Some tabular data include XY coordinates. For example, data might be col- lected usinga GPS device or a data vendor might sell the names and ad- dresses of supermarkets and include XY coordinates for mapping. Convert- ing lists of addresses to points on a map usually involves a process called geocoding and is explained elsewhere. You do not need to geocode if your table already includes XY coordinates. Simply add the table to ArcMap, right click on the table, and go to ��Display XY Data���� From the Display XY Data window, choose the field that contains the X (longitude) and Y (latitude) coordinates. If you know the projection used to collect or create the data, click on the Edit button.
Geographic data
The tabular data you use in ArcGIS can be used in other programs like Excel, SPSS, SAS, and STATA, but the geographic data you use can only be used in GIS programs. Geographic data store information about location so that they can be represented as map layers. Geographic data can be categorized as vector or raster. This manual deals primarily with vector data.
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Shapefiles are the most common format for vector data in ArcView. Vector data use points, lines, and polygons to represent map features. Vector GIS is excellent for representing discrete objects, such as parcels, streets, and administrative boundaries. Vector GIS is not as good for representing things that vary continuously over space, such as temperature and elevation. ESRI created the shapefile format in order to represent vector GIS data in a simpler format than their coverage format used in ArcInfo. As with other formats of geographic data, shapefiles link information about the location and shape of the map features to their attributes. Other GIS programs will allow you to use shapefiles, but geographic files from other GIS programs must be converted to shapefiles before ArcView can read them. Shapefiles are made up of three or more files that need to be stored in the same direc- tory in order for ArcView to recognize them as shapefiles. When you look at your shapefiles through ArcMap or ArcCatalog, you will only see one file, but if you look at them directly on your hard drive or thumb drive, you will see multiple files with the following extensions:
.shp - the file that stores the feature geometry (point, line, or polygon) .shx - the file that stores the index of the feature geometry .dbf - the dBASE file that stores the attribute information of features. When a shapefile is added as a theme to a view, this file is displayed as a feature table. .sbn and .sbx - the files that store the spatial index of the features. These two files may not exist until you perform theme on theme selection, spatial join, or create an index on a theme��s shape field. .pjr – the file that stores information about the projection. This will only exist for shape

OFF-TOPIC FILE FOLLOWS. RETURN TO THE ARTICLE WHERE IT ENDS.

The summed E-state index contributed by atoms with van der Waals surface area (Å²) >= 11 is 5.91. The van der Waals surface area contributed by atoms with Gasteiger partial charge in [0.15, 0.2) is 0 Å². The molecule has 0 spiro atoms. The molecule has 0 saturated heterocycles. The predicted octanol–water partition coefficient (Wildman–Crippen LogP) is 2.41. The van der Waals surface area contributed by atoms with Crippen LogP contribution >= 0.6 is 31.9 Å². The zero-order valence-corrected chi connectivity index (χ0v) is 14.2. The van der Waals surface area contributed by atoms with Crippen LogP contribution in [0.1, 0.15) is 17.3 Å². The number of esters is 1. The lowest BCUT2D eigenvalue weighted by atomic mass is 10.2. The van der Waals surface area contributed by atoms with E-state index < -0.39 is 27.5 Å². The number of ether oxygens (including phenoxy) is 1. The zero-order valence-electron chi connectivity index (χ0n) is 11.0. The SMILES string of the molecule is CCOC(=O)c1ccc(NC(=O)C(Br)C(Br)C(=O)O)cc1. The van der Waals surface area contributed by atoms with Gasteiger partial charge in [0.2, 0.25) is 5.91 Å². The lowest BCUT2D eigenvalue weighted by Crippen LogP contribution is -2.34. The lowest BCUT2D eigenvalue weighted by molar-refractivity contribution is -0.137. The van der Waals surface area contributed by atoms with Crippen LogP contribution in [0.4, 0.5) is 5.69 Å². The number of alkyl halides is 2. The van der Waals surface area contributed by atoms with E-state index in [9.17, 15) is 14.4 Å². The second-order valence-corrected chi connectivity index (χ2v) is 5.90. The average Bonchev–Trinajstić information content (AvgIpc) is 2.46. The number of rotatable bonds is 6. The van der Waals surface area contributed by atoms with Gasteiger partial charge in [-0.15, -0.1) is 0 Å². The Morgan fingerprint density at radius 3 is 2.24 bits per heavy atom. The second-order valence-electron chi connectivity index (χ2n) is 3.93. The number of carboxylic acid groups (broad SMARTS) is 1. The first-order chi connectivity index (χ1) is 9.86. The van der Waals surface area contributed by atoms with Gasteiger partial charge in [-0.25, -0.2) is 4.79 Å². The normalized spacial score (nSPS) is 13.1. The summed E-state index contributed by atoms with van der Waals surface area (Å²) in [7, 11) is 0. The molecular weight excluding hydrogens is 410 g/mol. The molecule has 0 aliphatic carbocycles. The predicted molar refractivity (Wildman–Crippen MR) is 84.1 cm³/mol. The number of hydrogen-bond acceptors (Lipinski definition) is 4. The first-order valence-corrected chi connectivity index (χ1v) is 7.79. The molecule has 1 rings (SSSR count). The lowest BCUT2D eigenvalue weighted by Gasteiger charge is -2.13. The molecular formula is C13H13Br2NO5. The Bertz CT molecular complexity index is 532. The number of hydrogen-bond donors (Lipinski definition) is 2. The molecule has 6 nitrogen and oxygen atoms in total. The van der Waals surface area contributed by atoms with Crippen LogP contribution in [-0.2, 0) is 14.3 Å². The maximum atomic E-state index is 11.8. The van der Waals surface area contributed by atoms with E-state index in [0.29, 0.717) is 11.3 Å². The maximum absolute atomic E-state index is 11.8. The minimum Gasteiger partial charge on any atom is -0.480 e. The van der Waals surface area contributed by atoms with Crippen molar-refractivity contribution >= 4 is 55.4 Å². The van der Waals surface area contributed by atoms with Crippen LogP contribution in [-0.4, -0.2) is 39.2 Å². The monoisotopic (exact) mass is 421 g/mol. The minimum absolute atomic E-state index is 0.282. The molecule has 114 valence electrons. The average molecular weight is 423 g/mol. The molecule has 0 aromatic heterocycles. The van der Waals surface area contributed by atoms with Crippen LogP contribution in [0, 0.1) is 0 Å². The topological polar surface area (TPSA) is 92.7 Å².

On of the biggest complaints about the shapefile format is that it does not contain information about topology. Topologic formats (like coverages used in ArcInfo) contain detailed information about the relationships among features in the same map layer. This allows for a variety of operations to ensure the integrity of lines and polygons and to carefully edit and create new geographic features. In creating the shapefile format, ESRI intentionally created something that is simpler than existing topologic formats for desktop (rather than professional) GIS users.
files with defined projections. The shapefile stores information about the shape of the map features, describing them in the ��shape�� field of the attribute table as point, line, or polygon. It also stores information about the real world location of each vertex that makes up the map features. Using this information, ArcView can calculate area and perimeter for polygon features.
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ArcGIS allows you to import and export many different types of images. The images you import may be scanned paper maps, aerial photos, or other pictures or photos that you ��hot link�� to your map features. ArcMap can import a wide range of file types. You can also export finished maps in ArcMap in a number of formats: EMP, BMP, EPS, TIFF, PDF, JPEG, CGM, JPEG, PCX, and PNG. Images are like tables in that they may contain infor- mation about a particular location, but they do not store location information so they cannot be mapped. When you add a large image to ArcMap, you You will also receive a message that ArcMap is unable to draw the image as a map layer because it is missing will often be prompted to decide whether you wish to ��build pyramids.�� Generally you want to say ��yes�� because this will make it easier to work with the image in ArcMap. information about location. So why would you add an image to ArcMap in the first place? Because images like aerial photographs and scanned historical maps can be transformed into map layers through a process called georec- tifying.